(Apologies for the awful meme reference)
If you’re a Microsoft veteran like me, your Windows Live ID is pretty important to you. It identifies you on all of Microsoft’s properties, hooks you up to your MSDN subscription, etc.
If you’re going to develop apps for Microsoft’s App Hub, I strongly encourage you to get a new Windows Live ID (WLID) specifically for that. Don’t use your personal WLID unless you’re really confident you’ll never want to let someone else manage your apps for you.
As the CTO here at Pluralsight, I have a lot of responsibilities, and one that I’ve been trying to offload recently is the management and deployment of our mobile applications. I had no problem changing the ownership of our Android application on the Android market. Google’s got a process in place for it – I followed their instructions and with a little help from their support team, I was transferred over the next business day. What a great experience!
Contrast that with when I tried to do the same thing with Microsoft’s App Hub. There’s no explanation on how you can do this, and there’s a good reason: you can’t. When I emailed support about this, here’s what I was told:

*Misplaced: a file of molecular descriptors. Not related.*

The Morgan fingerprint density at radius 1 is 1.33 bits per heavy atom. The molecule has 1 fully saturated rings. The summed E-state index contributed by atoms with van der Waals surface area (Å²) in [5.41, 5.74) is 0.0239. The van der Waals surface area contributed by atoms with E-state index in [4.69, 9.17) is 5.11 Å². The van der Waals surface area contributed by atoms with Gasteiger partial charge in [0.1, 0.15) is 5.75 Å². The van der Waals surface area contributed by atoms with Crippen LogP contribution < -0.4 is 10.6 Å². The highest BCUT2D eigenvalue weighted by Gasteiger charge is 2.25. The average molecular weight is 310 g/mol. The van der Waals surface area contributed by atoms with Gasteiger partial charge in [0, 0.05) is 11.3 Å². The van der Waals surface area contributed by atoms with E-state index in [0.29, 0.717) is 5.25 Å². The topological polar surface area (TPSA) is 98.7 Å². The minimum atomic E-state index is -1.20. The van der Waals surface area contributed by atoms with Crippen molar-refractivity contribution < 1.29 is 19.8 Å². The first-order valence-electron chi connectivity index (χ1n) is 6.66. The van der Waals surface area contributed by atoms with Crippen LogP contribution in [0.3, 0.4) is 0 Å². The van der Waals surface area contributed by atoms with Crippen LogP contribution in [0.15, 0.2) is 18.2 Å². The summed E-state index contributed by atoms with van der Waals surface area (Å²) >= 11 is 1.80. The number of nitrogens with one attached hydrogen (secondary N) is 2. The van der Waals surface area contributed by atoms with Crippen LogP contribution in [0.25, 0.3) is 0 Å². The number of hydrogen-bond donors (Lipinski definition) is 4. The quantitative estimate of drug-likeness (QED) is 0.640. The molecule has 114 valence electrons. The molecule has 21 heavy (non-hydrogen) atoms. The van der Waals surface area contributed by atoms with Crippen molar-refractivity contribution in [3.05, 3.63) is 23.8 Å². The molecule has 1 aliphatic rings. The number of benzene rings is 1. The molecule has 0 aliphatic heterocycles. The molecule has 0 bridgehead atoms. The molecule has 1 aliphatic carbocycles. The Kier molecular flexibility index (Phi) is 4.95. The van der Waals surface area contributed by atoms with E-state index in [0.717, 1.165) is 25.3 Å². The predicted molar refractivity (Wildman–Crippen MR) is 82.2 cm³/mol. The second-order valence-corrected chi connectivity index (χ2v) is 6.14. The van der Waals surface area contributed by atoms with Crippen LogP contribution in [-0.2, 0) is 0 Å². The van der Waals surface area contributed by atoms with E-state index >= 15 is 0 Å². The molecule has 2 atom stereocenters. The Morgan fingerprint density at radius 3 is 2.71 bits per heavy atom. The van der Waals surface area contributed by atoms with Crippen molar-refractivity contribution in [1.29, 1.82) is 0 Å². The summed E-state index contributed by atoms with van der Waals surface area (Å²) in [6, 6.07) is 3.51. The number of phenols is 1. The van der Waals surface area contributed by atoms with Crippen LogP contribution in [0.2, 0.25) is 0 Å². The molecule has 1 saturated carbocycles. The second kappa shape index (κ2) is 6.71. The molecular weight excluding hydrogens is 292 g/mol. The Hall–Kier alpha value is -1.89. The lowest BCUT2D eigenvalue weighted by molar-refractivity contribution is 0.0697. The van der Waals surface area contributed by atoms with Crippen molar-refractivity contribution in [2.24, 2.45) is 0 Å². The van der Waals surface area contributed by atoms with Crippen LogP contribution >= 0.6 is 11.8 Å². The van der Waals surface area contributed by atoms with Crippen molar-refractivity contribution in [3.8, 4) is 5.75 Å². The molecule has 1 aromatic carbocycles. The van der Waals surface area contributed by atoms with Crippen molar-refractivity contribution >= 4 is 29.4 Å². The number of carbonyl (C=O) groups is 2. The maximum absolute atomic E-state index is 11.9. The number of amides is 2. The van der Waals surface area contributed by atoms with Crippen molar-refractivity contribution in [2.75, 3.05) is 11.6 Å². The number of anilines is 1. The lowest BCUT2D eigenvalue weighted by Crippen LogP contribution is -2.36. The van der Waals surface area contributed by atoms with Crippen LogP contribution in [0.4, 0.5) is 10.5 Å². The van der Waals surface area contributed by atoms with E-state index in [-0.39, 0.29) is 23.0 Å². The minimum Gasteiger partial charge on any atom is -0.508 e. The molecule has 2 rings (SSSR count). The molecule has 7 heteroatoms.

“Thank you for contacting the Windows Phone App Hub Developer Support team. My name is —– and I will be assisting you. Unfortunately, the Windows Live ID for your App Hub account cannot be changed within our system. We apologize for any inconvenience this has caused you.”
Really? With the resources that Microsoft has, I’m pretty shocked that this is the response. What they’re telling me is that if I want someone else to help out with deploying new versions of our Windows Phone app, I have to give my Windows Live ID password to someone else so they can log in as me.
I guess I’m going to continue to be responsible personally for deploying our Windows Phone app for the foreseeable future.
In conclusion, if you’re considering deploying apps on Microsoft’s App Hub, learn from my mistake and create a unique Live ID for that purpose.